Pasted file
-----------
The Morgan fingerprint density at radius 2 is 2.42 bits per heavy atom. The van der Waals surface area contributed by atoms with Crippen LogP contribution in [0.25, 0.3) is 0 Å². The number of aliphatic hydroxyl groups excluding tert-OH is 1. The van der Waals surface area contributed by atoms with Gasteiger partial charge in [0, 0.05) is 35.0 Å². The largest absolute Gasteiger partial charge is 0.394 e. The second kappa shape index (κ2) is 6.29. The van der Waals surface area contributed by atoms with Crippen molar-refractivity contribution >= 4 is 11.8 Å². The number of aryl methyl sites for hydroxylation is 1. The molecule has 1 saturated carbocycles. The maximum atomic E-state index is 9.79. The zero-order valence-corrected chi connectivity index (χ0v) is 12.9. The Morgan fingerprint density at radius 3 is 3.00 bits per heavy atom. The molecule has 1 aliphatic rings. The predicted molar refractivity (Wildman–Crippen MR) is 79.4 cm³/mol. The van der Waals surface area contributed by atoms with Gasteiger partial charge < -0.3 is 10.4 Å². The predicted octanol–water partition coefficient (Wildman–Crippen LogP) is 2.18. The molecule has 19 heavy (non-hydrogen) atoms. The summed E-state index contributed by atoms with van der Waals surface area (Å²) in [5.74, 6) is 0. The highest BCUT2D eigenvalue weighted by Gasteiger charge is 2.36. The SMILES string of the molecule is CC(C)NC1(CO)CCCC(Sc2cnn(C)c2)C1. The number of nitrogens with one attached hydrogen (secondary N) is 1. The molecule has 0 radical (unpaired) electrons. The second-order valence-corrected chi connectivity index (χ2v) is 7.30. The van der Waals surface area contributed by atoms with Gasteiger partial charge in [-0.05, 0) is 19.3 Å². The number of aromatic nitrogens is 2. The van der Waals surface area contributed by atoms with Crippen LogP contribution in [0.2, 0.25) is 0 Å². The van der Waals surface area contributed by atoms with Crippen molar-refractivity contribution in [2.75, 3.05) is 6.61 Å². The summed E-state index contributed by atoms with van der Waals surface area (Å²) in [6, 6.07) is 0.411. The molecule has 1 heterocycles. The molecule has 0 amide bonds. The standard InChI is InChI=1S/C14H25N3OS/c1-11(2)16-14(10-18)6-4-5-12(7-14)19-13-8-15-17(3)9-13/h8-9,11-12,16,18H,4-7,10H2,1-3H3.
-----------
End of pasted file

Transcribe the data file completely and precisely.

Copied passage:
The Morgan fingerprint density at radius 2 is 2.42 bits per heavy atom. The van der Waals surface area contributed by atoms with Crippen LogP contribution in [0.25, 0.3) is 0 Å². The number of aliphatic hydroxyl groups excluding tert-OH is 1. The van der Waals surface area contributed by atoms with Gasteiger partial charge in [0, 0.05) is 35.0 Å². The largest absolute Gasteiger partial charge is 0.394 e. The second kappa shape index (κ2) is 6.29. The van der Waals surface area contributed by atoms with Crippen molar-refractivity contribution >= 4 is 11.8 Å². The number of aryl methyl sites for hydroxylation is 1. The molecule has 1 saturated carbocycles. The maximum atomic E-state index is 9.79. The zero-order valence-corrected chi connectivity index (χ0v) is 12.9. The Morgan fingerprint density at radius 3 is 3.00 bits per heavy atom. The molecule has 1 aliphatic rings. The predicted molar refractivity (Wildman–Crippen MR) is 79.4 cm³/mol. The van der Waals surface area contributed by atoms with Gasteiger partial charge < -0.3 is 10.4 Å². The predicted octanol–water partition coefficient (Wildman–Crippen LogP) is 2.18. The molecule has 19 heavy (non-hydrogen) atoms. The summed E-state index contributed by atoms with van der Waals surface area (Å²) in [5.74, 6) is 0. The highest BCUT2D eigenvalue weighted by Gasteiger charge is 2.36. The SMILES string of the molecule is CC(C)NC1(CO)CCCC(Sc2cnn(C)c2)C1. The number of nitrogens with one attached hydrogen (secondary N) is 1. The molecule has 0 radical (unpaired) electrons. The second-order valence-corrected chi connectivity index (χ2v) is 7.30. The van der Waals surface area contributed by atoms with Gasteiger partial charge in [-0.05, 0) is 19.3 Å². The number of aromatic nitrogens is 2. The van der Waals surface area contributed by atoms with Crippen LogP contribution in [0.2, 0.25) is 0 Å². The van der Waals surface area contributed by atoms with Crippen molar-refractivity contribution in [2.75, 3.05) is 6.61 Å². The summed E-state index contributed by atoms with van der Waals surface area (Å²) in [6, 6.07) is 0.411. The molecule has 1 heterocycles. The molecule has 0 amide bonds. The standard InChI is InChI=1S/C14H25N3OS/c1-11(2)16-14(10-18)6-4-5-12(7-14)19-13-8-15-17(3)9-13/h8-9,11-12,16,18H,4-7,10H2,1-3H3.